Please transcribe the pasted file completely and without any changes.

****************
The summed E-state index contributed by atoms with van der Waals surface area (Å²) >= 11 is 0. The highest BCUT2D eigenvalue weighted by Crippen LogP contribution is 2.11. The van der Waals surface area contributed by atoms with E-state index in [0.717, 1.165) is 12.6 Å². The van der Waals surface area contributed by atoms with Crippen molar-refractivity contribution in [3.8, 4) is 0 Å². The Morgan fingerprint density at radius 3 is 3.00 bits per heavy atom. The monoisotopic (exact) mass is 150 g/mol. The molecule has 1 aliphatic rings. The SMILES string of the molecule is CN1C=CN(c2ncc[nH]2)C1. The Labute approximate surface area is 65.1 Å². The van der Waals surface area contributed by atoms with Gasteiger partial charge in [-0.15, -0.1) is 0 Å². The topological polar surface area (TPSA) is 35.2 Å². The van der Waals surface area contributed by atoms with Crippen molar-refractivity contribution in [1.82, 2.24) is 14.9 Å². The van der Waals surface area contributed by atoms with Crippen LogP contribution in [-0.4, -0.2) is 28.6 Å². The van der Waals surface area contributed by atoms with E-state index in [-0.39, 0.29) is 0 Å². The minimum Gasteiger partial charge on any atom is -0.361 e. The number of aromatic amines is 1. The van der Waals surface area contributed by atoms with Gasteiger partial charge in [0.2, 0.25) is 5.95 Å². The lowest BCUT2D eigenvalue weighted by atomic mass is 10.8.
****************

The summed E-state index contributed by atoms with van der Waals surface area (Å²) >= 11 is 0. The highest BCUT2D eigenvalue weighted by Crippen LogP contribution is 2.11. The van der Waals surface area contributed by atoms with E-state index in [0.717, 1.165) is 12.6 Å². The van der Waals surface area contributed by atoms with Crippen molar-refractivity contribution in [3.8, 4) is 0 Å². The Morgan fingerprint density at radius 3 is 3.00 bits per heavy atom. The monoisotopic (exact) mass is 150 g/mol. The molecule has 1 aliphatic rings. The SMILES string of the molecule is CN1C=CN(c2ncc[nH]2)C1. The Labute approximate surface area is 65.1 Å². The van der Waals surface area contributed by atoms with Gasteiger partial charge in [-0.15, -0.1) is 0 Å². The topological polar surface area (TPSA) is 35.2 Å². The van der Waals surface area contributed by atoms with Crippen molar-refractivity contribution in [1.82, 2.24) is 14.9 Å². The van der Waals surface area contributed by atoms with Crippen LogP contribution in [-0.4, -0.2) is 28.6 Å². The van der Waals surface area contributed by atoms with E-state index in [-0.39, 0.29) is 0 Å². The minimum Gasteiger partial charge on any atom is -0.361 e. The number of aromatic amines is 1. The van der Waals surface area contributed by atoms with Gasteiger partial charge in [0.2, 0.25) is 5.95 Å². The lowest BCUT2D eigenvalue weighted by atomic mass is 10.8.